09 September 2003

Staring at the Spectator

I'm heading home for a wedding in a couple of hours, so must rapidly eat, pack, and run. I didn't sleep at all last night, alas. So it goes. Managed a couple of hours this afternoon though.

So, some links. Nice to see that Neil Gaiman's won a well-deserved Hugo Award for the wonderful Coraline. I've bought that book three times, twice as gifts, and both times I've bought it to give to other people I've been startled on opening them to find that they were signed by Neil. Mine isn't. Maybe that's more rare.

There was an excellent article about Pat McCabe in The Guardian a few days ago. Check it out if you can. And of you haven't read it, go read The Butcher Boy. See the film too, while you're at it; I think it's Neil Jordan's best work.

A friend here alerted me earlier to an interesting piece about Tim Robbins and his views on freedom of speech. It's well worth a look, and I'm glad to see how he rightly observes that:
'Too often people abdicate their freedom in their minds and choose not to speak. But once you abdicate that freedom you may as well not have it'.
There's a correlative to that too: if you expect people to keep views you dislike to themselves, you don't really believe in freedom of speech yourself. Censorship doesn't have to be a formal thing.

Catholic Conspiracy?
Heinrich e-mailed me yesterday with a link to an article from The Spectator which makes some thoroughly ludicrous claims. I may as well pillage my reply to him to convey my response to the original absurd article. The indented quotes are from the article. I'm not putting quotation marks around my own words.
'This realm of England is an Empire ...governed by one Supreme Head and King.’ So proclaimed Thomas Cromwell in his most critical piece of legislation, the Act in Restraint of Appeals in 1533. By calling England an empire, he designated it a sovereign state, with a king who owed no submission to any other human ruler and who was invested with plenary power to give his people justice in all causes... the present Queen was reduced to vassal status under the terms of the Maastricht Treaty, which rendered her a European citizen and thereby subject to 'foreign princes and potentates'.
Um, really? That rather ignores the fact that even within England the status of the monarchy had transformed since Henry VIII's day... from an almost all-powerful monarchy to a constitutional one. At one point it ceased to exist, the English people having seen fit to decapitate their king. As for the Maastricht Treaty, one should note that the Queen signed that treaty willingly and on the advice of her Parliament; the ludicrous claim that she is a vassal of 'foreign princes and potentates' will not withstand any scrutiny.
The Pope’s recent demand that 'God' be featured in the emerging European constitution has been echoed by many leading Catholic politicians and bishops. While on the surface such a reference may offend only Europe’s atheist and humanist contingent, it must be observed that when the Vatican refers to God, she sees herself as God’s infallible vice-regent upon earth, the leading organ of divine expression; indeed, according to its publication Dominus Iesus (5 September 2000), as the only mediator in the salvation of God’s elect, insisting that all other Churches, including the Church of England, 'are not Churches in the proper sense'.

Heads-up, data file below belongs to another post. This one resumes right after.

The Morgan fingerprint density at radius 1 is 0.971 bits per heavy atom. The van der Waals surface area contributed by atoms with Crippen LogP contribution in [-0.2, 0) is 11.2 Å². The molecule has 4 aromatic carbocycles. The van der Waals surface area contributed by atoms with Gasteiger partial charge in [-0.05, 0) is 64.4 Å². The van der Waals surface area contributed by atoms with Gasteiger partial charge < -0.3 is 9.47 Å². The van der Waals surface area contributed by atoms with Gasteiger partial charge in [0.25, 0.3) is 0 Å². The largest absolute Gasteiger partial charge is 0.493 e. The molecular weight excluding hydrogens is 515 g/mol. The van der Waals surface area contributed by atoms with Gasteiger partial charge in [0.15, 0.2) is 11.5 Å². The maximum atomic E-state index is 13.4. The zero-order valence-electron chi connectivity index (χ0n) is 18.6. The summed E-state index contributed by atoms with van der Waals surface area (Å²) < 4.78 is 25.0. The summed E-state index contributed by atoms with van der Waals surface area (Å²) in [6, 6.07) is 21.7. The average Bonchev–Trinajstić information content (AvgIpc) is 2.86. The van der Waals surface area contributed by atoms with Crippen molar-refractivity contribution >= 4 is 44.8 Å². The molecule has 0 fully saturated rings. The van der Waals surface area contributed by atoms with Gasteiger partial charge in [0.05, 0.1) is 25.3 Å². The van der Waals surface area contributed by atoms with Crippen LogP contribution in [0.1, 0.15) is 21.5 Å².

Nonsense again. The Pope did not demand that some mention of God be made in the draft of the constitution; he understandably wished that to happen, but the power to demand it was not his. What's more the Church does not see itself as the 'only mediator in the salvation of God's elect' except in a broader sense where the Church means all those who are baptised in Christ (CCC 836); the Catechism makes it quite clear that salvation is through Christ, and that he also does not necessarily deny those who disbelieve in him through no fault of their own.

To allege that the Church claimed that all other churches are not true churches is a blatant lie. The Orthodox churches are all recognised as true churches, and although the Church recently affirmed that Protestant churches are not to be regarded as not true churches, this is an almost entirely semantic point.

Because the Petrine commissions in Matthew, Luke, and John were all political... I see.
The Roman Church is founded on a political dogma claiming that the Pope is ‘supreme ruler of the world’; superior to all kings, prime ministers and presidents.
Really? And there was me thinking it was founded on Jesus' words: 'Blessed art thou, Simon Bar-jona: for flesh and blood hath not revealed it to thee, but my Father which is in heaven. And I say also unto thee, That thou art Peter, and upon this rock I will build my church; and the gates of hell shall not prevail against it. And I will give unto thee the keys of the kingdom of heaven: and whatsoever thous shalt bind on earth shall be bound in heaven: and whatsoever thou shalt loose on earth shall be loosed in heaven.' (Matt. 16. 17-19). Supreme ruler of the world my foot.
Such would be the fulfilment of a Sunday Telegraph article (21 July 1991) which stated: ‘Karol Wojtyla is calmly preparing to assume the mantle which he solemnly believes to be his Divine Right — that of new Holy Roman Emperor, reigning from the Urals to the Atlantic.’ The Catholic Church is achieving this through its political wings — the Christian Democrat and Christian Socialist parties — with the EU’s ‘Founding Fathers’ now reaping the ultimate reward: sainthood. The Pope has beatified Alcide De Gasperi, Robert Schuman and Konrad Adenauer for founding the Union ‘on Roman Catholic principles’. A supporter of their canonisation said it shows that Europe ‘was built upon a rock’, adding, ‘I think that the European Union is a design not only of human beings but of God.’ The very act of bestowing sainthoods on politicians is purposely designed to inculcate that European unification is God’s will, and that those who lead it govern by divine right.